Government facing four challenges in bid to tackle climate change, think-tank claims

Experts call for Obama-style audit to assess damage of changing temperatures

The Government should carry out an urgent assessment of how a rise in global temperatures will affect Britain's transport infrastructure, homes and energy resources, including pre-empting a repeat of the flooding crisis of last winter, a report by the IPPR think-tank proposes today.

An audit of risk would emulate Barack Obama's National Climate Assessment, launched last month, to prepare the United States for changes in temperatures, including a catastrophic rise of 6C, the IPPR's Low Carbon Manifesto says.

web-obama-getty.jpg

While this year's widespread flooding across Britain sent political leaders wading into the deluge with wellies for photo-opportunities, parties should introduce concrete proposals for preventing a floods disaster in their 2015 general election manifestos.

Despite global warming receding from the political agenda, voters are increasingly worried about the issue: a survey for the Department of Energy and Climate Change earlier this year found that 68 per cent of people are "concerned", compared to 64 per cent in June 2012.

The climate risk assessment would be a comprehensive audit of how different scenarios, including where average global temperature rises do not keep below 2C, will affect UK business, transport, energy, homes and health services. The assessment would be overseen by the Cabinet Office, carrying prime ministerial backing.

The IPPR's Low Carbon Manifesto says that to deal with expected warming, there should be a shift in focus away from large-scale generation to energy efficiency, new sources of finance for low-carbon infrastructure and a recognition of the huge role that Scotland and the English regions outside London and the South-east play in low-carbon energy generation.

The IPPR says the Green Deal, where people are given government loans to make their homes more energy efficient, is not working because only 3,234 households had signed up to the scheme by June 2014 – far fewer than the 130,000 in the first year envisaged by the Government. Only 23 per cent of the total budget for the Energy Company Obligation (Eco) is going to fuel-poor households, the IPPR says.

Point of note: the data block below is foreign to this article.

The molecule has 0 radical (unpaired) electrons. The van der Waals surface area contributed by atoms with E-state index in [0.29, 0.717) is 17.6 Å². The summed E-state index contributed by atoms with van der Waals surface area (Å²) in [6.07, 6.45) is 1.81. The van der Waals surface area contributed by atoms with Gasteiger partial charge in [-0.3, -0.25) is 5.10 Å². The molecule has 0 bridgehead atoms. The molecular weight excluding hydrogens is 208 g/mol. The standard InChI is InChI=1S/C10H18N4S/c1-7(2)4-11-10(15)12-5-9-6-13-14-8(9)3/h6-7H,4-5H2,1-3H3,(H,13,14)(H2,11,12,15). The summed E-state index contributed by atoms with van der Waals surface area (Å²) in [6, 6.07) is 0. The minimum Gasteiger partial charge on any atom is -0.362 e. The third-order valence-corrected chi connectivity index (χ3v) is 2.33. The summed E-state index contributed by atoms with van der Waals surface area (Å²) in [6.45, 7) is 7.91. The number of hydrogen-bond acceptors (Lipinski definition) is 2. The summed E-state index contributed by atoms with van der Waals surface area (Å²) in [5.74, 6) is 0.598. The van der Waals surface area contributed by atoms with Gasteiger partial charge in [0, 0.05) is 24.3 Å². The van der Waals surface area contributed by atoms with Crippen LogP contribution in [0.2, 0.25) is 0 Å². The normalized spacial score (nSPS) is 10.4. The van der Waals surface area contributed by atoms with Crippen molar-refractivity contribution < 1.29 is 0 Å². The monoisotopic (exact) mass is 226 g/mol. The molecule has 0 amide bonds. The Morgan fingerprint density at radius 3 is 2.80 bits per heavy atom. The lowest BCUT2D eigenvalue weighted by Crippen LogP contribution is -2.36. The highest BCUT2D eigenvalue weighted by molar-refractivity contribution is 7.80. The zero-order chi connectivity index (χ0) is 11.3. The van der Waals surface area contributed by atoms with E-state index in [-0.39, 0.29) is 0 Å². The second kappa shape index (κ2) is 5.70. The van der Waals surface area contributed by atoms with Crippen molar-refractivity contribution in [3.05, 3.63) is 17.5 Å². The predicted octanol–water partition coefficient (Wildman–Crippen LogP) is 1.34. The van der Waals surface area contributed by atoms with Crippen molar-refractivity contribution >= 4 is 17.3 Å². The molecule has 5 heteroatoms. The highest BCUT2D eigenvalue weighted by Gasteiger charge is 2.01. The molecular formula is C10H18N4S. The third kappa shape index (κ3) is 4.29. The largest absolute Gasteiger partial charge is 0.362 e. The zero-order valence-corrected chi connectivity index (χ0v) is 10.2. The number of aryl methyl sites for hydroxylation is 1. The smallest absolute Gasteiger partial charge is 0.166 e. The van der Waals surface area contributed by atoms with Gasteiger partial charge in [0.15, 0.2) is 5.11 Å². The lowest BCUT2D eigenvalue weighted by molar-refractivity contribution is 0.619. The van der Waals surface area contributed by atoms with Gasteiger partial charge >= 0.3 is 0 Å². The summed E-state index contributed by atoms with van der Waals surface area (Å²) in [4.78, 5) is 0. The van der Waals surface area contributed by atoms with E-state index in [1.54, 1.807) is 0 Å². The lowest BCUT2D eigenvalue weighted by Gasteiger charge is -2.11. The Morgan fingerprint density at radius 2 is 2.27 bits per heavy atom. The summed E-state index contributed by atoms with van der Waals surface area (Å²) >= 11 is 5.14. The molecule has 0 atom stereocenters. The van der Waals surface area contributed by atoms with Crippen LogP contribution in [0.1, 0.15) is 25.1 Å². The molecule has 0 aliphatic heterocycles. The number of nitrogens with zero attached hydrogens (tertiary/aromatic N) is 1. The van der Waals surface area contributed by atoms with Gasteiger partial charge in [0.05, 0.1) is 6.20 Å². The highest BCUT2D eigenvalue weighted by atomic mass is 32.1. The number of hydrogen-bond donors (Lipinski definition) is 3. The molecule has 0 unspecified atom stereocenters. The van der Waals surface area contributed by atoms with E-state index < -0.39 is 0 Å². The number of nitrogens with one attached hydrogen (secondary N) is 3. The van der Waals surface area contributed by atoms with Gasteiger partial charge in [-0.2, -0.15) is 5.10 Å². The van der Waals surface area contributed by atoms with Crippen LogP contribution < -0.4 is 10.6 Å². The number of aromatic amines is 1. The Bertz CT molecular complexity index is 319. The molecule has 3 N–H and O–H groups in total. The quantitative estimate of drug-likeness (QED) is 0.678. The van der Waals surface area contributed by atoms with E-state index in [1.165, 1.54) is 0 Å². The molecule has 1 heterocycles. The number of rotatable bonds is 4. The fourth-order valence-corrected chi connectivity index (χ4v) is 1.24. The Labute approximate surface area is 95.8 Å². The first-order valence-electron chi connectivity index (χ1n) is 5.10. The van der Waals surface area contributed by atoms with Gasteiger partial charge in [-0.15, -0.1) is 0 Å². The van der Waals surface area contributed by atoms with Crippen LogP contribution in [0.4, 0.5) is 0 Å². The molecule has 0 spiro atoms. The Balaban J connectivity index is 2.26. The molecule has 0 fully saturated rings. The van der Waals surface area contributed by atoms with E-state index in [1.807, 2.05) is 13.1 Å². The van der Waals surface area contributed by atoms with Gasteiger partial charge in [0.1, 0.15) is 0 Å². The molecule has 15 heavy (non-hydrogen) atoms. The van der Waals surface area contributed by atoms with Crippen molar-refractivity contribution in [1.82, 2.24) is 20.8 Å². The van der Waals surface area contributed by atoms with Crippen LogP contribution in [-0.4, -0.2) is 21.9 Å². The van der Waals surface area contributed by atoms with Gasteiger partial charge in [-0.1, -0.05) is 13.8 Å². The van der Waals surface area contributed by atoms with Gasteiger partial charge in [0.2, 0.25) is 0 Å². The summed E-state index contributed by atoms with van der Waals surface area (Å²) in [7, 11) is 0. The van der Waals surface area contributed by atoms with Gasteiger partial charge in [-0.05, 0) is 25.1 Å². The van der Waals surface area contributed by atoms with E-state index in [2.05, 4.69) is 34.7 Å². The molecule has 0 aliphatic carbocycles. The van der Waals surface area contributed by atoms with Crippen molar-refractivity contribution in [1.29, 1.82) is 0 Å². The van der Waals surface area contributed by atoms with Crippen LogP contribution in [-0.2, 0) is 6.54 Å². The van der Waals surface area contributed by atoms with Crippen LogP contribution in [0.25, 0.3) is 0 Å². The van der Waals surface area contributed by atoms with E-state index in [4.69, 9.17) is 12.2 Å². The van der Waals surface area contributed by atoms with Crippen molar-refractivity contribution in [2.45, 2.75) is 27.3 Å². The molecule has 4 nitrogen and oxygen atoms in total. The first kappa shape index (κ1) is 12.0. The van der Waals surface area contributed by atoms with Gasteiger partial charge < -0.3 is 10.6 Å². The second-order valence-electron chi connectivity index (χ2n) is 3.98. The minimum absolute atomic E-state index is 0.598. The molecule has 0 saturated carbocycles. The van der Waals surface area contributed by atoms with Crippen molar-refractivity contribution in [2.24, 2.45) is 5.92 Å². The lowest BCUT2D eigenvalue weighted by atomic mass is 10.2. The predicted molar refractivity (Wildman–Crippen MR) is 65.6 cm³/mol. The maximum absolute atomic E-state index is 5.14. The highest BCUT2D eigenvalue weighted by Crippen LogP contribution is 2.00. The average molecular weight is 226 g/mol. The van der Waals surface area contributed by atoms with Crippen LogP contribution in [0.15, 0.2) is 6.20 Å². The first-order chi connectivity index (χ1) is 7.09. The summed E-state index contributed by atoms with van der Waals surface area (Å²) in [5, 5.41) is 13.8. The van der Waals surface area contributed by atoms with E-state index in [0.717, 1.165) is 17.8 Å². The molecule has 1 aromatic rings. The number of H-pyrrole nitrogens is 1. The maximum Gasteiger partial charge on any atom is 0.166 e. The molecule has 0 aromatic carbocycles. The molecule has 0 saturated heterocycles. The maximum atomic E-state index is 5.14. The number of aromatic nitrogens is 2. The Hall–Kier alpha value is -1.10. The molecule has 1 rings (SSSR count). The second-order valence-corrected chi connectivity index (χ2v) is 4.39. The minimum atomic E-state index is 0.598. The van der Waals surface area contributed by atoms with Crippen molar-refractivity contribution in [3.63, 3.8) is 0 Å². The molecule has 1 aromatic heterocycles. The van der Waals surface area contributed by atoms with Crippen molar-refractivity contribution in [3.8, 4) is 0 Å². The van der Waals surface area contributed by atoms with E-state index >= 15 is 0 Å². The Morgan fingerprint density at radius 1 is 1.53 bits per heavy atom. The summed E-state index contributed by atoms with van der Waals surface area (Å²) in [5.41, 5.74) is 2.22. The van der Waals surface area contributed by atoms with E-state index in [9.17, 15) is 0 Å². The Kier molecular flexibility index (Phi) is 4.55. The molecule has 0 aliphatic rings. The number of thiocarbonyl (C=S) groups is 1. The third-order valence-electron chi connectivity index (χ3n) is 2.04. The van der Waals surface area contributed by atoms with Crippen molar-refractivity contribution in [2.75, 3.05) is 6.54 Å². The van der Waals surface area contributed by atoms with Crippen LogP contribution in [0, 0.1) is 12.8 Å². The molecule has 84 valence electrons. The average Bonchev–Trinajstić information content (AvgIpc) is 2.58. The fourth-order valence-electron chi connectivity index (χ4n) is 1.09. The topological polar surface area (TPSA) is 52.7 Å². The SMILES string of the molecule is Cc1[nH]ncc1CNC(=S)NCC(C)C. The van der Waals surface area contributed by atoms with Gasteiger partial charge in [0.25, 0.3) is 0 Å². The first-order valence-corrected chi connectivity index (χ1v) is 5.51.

Both the Green Deal and the Eco should be replaced by a Help to Heat scheme to cut bills through energy-efficiency measures. To help the wider British economy, the Government must invest more in the regions – which are, the report shows, producing more low-carbon energy than the UK capital.

The report points out that even President Xi Jinping of China has begun to take climate change and green technology seriously.

The IPPR says the Government needs to address four challenges to tackle climate change: the consumer challenge, in overcoming soaring fuel bills and tackling fuel poverty; the capacity challenge, in investing in more decentralised energy generation; the regional challenge, where the economy is recovering at a national level but less so in the regions; and the international challenge, where the EU has "lost its leadership position on climate change" while the US and China have taken steps to clean up their economies.

It states: "To date, there has been a large degree of political consensus on the necessity of tackling climate change. Both the Climate Change Act (2008), which set binding targets to cut emissions by 80 per cent against a 1990 baseline by 2050, and the Energy Act (2013), which put in place government policies to encourage investment in low-carbon technologies, received royal assent with cross-party support.

"However, these Acts have also had the effect of allowing politicians to avoid confronting the public with some of the trade-offs associated with taking stronger action now to avoid greater costs in the future.

"It will become far harder to keep these trade-offs away from the public glare in the next parliament."

The IPPR's associate director, Will Straw, said: "Increased instances of severe weather events, rising oil prices and falling costs of renewable energy all make the case for urgent action even greater.

"Nearly 70 per cent of the British public are concerned by climate change, creating a clear political mandate for action on the issue.

"Sceptics claim there is little point in Britain acting alone to tackle climate change while other countries, and notably the US and China, continue to burn fossil fuels. [Yet], both President Obama and President Xi are now taking the issue seriously.

"Addressing climate change is an important goal in its own right but this report shows that it can also help address four of the greatest challenges facing our country."

Comments